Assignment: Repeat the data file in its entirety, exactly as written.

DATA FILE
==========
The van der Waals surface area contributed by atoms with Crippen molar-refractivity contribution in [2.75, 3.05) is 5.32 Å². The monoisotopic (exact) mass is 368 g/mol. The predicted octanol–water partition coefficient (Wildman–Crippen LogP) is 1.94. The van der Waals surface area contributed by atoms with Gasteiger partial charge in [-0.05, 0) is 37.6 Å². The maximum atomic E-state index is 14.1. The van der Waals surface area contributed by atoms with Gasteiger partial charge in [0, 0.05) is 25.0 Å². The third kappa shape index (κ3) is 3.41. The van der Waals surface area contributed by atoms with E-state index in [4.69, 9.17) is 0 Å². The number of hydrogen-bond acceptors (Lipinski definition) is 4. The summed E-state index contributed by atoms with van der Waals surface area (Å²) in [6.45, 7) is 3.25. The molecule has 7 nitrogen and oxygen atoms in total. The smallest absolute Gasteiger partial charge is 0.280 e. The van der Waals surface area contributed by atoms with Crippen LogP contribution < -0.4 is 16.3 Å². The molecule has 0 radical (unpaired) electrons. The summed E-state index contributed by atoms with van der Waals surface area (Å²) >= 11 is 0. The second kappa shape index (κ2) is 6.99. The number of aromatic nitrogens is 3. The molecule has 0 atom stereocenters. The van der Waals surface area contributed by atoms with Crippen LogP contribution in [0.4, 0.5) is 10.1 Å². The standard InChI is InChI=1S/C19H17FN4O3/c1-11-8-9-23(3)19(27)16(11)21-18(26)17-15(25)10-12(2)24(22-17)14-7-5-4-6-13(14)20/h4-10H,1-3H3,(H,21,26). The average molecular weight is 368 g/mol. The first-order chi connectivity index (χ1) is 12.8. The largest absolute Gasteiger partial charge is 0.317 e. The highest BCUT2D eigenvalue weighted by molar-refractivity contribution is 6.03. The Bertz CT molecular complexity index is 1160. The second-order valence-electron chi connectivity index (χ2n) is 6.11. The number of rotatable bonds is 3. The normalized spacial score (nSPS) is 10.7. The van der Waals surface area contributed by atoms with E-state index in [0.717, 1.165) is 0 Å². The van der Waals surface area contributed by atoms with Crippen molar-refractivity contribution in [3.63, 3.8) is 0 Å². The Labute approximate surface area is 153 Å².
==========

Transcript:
The van der Waals surface area contributed by atoms with Crippen molar-refractivity contribution in [2.75, 3.05) is 5.32 Å². The monoisotopic (exact) mass is 368 g/mol. The predicted octanol–water partition coefficient (Wildman–Crippen LogP) is 1.94. The van der Waals surface area contributed by atoms with Gasteiger partial charge in [-0.05, 0) is 37.6 Å². The maximum atomic E-state index is 14.1. The van der Waals surface area contributed by atoms with Gasteiger partial charge in [0, 0.05) is 25.0 Å². The third kappa shape index (κ3) is 3.41. The van der Waals surface area contributed by atoms with E-state index in [4.69, 9.17) is 0 Å². The number of hydrogen-bond acceptors (Lipinski definition) is 4. The summed E-state index contributed by atoms with van der Waals surface area (Å²) in [6.45, 7) is 3.25. The molecule has 7 nitrogen and oxygen atoms in total. The smallest absolute Gasteiger partial charge is 0.280 e. The van der Waals surface area contributed by atoms with Crippen LogP contribution < -0.4 is 16.3 Å². The molecule has 0 radical (unpaired) electrons. The summed E-state index contributed by atoms with van der Waals surface area (Å²) >= 11 is 0. The second kappa shape index (κ2) is 6.99. The number of aromatic nitrogens is 3. The molecule has 0 atom stereocenters. The van der Waals surface area contributed by atoms with Crippen LogP contribution in [0.4, 0.5) is 10.1 Å². The standard InChI is InChI=1S/C19H17FN4O3/c1-11-8-9-23(3)19(27)16(11)21-18(26)17-15(25)10-12(2)24(22-17)14-7-5-4-6-13(14)20/h4-10H,1-3H3,(H,21,26). The average molecular weight is 368 g/mol. The first-order chi connectivity index (χ1) is 12.8. The largest absolute Gasteiger partial charge is 0.317 e. The highest BCUT2D eigenvalue weighted by molar-refractivity contribution is 6.03. The Bertz CT molecular complexity index is 1160. The second-order valence-electron chi connectivity index (χ2n) is 6.11. The number of rotatable bonds is 3. The normalized spacial score (nSPS) is 10.7. The van der Waals surface area contributed by atoms with E-state index in [0.717, 1.165) is 0 Å². The van der Waals surface area contributed by atoms with Crippen molar-refractivity contribution in [3.63, 3.8) is 0 Å². The Labute approximate surface area is 153 Å².